• The Catholic Church also (currently) forbids the use of condoms — even between married couples when one partner may be HIV infected.  Not all religious decisions intended to "save" lives do just that.  Some "moral" proclamations, like forbidding condoms, actually result in the loss of life.
  • Cord blood, and adult stem cells are older cells.  They grow more slowly than do embryonic stem cells, and are harder to isolate.  While embryonic cells have almost unlimited potential to differentiate, adult stem cells do not, and not all adult stem cells have yet been isolated for all tissues of the body.
  • Adult stem cells are often only present in very small quantities.  Embryonic stem cells are more plentiful, easier to identify, isolate, purify, and are not only more plastic (easier to manipulate) that are also easier to grow.
  • In order to use adult stem cells, they must be isolated and grown in sufficient quantity for treatment.  Adult stem cells are fewer, reproduce slower, and it is therefore more difficult to grow the quantity needed — more difficult and more costly.  For persons suffering from acute disorders, stem cell therapy from a patient’s own adult stem cells might not be able to be generated quickly enough to help the patient.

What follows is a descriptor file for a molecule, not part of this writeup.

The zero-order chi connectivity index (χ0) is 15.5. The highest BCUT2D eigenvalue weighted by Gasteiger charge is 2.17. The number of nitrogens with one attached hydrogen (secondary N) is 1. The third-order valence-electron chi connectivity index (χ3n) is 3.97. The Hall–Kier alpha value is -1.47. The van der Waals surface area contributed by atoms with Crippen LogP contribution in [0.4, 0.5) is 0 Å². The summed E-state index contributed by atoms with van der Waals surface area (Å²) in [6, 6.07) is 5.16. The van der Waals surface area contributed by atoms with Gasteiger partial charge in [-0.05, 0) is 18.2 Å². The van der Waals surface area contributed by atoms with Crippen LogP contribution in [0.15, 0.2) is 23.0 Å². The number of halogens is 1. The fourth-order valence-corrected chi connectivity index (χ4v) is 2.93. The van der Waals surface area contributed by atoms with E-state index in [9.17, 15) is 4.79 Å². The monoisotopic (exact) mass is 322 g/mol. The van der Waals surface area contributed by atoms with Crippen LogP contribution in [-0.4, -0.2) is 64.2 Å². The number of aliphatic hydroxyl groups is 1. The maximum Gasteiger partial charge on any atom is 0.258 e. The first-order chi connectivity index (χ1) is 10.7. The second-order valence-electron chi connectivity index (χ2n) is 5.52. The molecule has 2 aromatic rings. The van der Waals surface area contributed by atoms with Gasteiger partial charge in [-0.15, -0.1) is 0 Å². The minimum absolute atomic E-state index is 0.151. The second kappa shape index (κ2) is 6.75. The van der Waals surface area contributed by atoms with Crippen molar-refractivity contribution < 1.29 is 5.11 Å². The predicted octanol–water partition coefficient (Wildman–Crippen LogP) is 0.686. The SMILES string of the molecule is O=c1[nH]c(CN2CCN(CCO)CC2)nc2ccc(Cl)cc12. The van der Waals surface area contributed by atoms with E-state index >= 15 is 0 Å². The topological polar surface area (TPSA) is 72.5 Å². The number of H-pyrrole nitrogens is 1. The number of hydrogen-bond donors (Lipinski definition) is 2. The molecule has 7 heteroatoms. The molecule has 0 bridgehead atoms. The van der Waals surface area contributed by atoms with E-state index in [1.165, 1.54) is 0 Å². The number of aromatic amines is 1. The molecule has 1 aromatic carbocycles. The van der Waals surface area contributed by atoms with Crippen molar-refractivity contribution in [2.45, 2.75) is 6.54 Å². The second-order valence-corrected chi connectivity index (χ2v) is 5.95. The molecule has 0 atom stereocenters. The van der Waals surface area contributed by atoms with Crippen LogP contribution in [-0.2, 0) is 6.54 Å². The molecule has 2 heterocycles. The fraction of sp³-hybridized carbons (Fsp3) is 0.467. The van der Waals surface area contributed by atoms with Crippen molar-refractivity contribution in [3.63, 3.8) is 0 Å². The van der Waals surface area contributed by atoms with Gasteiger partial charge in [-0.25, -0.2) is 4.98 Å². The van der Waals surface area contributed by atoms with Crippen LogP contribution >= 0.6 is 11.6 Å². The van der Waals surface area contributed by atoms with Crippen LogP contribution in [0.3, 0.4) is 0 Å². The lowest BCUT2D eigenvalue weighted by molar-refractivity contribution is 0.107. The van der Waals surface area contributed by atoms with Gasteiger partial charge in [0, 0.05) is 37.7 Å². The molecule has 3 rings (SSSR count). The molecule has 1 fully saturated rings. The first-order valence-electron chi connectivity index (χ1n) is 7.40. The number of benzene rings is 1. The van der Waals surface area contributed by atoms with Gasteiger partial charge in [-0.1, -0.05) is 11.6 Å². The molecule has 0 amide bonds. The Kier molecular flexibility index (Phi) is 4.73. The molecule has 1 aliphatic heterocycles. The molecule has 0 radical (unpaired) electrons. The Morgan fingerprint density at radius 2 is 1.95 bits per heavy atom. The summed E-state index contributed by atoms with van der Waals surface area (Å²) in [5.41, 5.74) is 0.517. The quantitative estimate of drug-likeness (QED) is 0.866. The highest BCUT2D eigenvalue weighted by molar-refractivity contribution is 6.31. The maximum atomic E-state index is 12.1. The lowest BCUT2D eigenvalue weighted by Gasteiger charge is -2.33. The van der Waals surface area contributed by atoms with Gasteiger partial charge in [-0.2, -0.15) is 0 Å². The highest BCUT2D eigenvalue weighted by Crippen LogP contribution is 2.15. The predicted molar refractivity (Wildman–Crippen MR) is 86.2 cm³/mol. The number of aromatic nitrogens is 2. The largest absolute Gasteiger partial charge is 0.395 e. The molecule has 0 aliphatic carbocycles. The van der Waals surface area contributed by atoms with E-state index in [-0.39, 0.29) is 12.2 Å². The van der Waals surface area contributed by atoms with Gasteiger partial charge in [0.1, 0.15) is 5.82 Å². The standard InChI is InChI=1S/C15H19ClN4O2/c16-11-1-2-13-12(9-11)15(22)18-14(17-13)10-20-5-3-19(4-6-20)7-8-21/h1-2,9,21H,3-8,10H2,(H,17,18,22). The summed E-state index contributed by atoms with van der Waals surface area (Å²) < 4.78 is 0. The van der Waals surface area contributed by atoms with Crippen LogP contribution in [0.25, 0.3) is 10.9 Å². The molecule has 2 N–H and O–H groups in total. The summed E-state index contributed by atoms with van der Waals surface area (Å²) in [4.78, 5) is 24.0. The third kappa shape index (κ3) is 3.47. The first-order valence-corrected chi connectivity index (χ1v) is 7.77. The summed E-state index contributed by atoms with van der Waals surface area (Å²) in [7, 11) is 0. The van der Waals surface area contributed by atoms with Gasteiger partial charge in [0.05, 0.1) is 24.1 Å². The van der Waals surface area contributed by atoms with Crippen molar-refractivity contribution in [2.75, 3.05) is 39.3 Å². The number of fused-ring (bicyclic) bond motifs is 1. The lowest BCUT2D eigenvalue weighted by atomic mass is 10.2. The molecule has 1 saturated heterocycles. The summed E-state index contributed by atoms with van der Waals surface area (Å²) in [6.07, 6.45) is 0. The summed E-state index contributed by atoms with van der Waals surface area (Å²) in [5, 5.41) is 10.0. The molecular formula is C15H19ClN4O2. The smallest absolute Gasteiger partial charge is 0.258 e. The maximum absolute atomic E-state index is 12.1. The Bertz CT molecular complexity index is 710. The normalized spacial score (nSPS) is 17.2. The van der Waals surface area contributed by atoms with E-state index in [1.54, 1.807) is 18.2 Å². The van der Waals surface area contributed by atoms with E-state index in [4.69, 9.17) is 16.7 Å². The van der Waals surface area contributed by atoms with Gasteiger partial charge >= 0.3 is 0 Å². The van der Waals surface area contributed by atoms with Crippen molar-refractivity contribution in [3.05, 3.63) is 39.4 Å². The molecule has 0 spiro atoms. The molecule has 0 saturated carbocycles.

• Adult stem cells are not the best choice for treating diseases that are genetically based:  the adult stem cells would probably also contain the same genetic defect and therefore, could not be used for treatment.
  • Adult stem cells also have more DNA structural abnormalities.  Daily living can cause DNA changes that would result in less certain "quality" of stem cells.  Even exposure to sunlight, toxins in food and the environment can damage DNA.  As a person ages, there are also naturally occurring changes (errors) in DNA replication as part of the aging process.